Consider how you can respond and show how your arguments and supporting evidence have not been properly addressed or, hopefully, seriously weakened. Look for weaknesses and inconsistencies in their response which you can objectively demonstrate and exploit. Look for any clues or indications of how or where they might move closer to your objectives. On return to plenary negotiating meeting answer their response – normally in a logical, firm and not insulting way. Try to show a willingness to consider more favourably an improved offer – if possible with some indications of what might be acceptable in general terms.
Do not make explicit threats unless you are confident they can be delivered and that they would be effective. Consider using more general expressions of potential adverse consequences of the initial offer if not improved upon. Present the response in the resumed plenary in a calculated and persuasive way emphasising the strong parts of your case. Try to avoid immediate subsequent exchanges becoming too confrontational. Encourage them to have an adjournment to consider your response carefully and in depth. At such an adjournment review your position, identify possible employers responses and how you might respond but avoid getting into an interminable hypothetical maze of speculation.
Final Stages Third plenary session likely to be key session. Final or near final response from employer/government very likely if negotiating seriously and constructively. Do not summarily reject it unless it really is a deliberately poor and provocative offer. Withdraw to consider it with your side. If it is a deliberately poor and provocative offer respond quickly by asking them to go away and reconsider their position and come back to a future meeting with an improved offer. If it is a sensible offer consider what modest further improvements might be possible and decide which are the priority issues.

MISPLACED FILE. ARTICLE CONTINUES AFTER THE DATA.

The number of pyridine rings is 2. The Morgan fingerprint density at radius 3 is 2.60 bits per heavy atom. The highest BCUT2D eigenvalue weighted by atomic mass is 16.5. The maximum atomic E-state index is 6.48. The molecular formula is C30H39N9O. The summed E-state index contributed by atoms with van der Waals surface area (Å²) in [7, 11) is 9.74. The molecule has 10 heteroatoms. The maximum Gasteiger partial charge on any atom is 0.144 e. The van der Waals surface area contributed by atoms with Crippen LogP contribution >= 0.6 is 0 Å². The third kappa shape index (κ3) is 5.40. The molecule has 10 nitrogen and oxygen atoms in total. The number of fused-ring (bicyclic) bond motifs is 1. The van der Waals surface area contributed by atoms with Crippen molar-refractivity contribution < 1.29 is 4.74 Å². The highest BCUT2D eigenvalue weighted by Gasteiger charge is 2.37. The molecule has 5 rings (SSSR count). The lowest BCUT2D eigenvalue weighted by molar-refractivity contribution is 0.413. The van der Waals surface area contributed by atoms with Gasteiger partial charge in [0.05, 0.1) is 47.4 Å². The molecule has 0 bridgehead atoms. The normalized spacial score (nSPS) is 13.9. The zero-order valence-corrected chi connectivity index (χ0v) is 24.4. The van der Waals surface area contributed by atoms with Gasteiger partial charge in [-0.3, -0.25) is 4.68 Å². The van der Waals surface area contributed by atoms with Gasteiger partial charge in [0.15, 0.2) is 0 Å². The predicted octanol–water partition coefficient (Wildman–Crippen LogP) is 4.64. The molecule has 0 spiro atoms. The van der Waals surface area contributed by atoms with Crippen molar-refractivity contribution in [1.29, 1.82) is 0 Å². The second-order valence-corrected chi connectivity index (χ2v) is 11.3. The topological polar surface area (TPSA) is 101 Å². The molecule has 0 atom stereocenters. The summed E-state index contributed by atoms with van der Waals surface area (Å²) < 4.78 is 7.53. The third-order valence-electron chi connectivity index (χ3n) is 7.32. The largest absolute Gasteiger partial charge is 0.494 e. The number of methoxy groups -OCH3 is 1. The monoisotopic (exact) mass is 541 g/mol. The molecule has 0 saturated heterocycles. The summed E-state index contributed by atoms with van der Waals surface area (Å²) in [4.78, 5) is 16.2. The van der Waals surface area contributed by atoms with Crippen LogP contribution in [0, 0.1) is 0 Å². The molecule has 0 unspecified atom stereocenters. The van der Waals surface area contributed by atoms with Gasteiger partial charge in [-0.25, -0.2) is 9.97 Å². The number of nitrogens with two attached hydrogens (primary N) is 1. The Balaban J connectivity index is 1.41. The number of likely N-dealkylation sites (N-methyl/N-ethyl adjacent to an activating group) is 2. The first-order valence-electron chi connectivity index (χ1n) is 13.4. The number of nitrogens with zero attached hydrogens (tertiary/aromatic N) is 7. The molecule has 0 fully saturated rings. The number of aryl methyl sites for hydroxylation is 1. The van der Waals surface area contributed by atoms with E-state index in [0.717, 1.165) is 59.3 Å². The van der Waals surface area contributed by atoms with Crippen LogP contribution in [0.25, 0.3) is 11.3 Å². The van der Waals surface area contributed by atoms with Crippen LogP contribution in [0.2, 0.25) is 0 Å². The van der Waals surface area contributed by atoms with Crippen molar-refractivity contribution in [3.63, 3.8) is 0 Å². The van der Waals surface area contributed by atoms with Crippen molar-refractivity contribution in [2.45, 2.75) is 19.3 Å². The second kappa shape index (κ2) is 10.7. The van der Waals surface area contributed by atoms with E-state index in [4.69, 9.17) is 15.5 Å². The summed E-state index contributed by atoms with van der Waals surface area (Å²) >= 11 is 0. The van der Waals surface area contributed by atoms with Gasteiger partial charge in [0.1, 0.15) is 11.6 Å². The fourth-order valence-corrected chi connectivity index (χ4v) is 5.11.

Consider without prejudice/informal/behind the chair meetings between a small number of key representatives from both sides - generally the smaller the better but start with a minimum of two Consider possible improvements through staging a settlement- some now- more later - end loading a pay award – continued negotiations on unresolved issues while reaching agreement on those that can be agreed by both sides. Employer/government may be prepared informally to improve the offer through a without prejudice offer if your side can confirm that they would accept such an offer if made formally. These offers are in effect confidential -they have not been made unless they are accepted. Respect that negotiating protocol or forget about that facility for future negotiations.
Sealing The Deal If there is an agreement acceptable to both sides go through it in detail jointly before resuming plenary session in order to be sure that both sides have the same understanding Resume in plenary. If an informal agreement has been reached the employer/government representatives make the offer formally and the trade union side accept it Try to have a written agreement at this stage to prevent future arguments about what has been agreed Conclude on good terms. Remember collective bargaining and employer/employee negotiations are a long term business – circumstances will vary and at different times in the future will favour one side or the other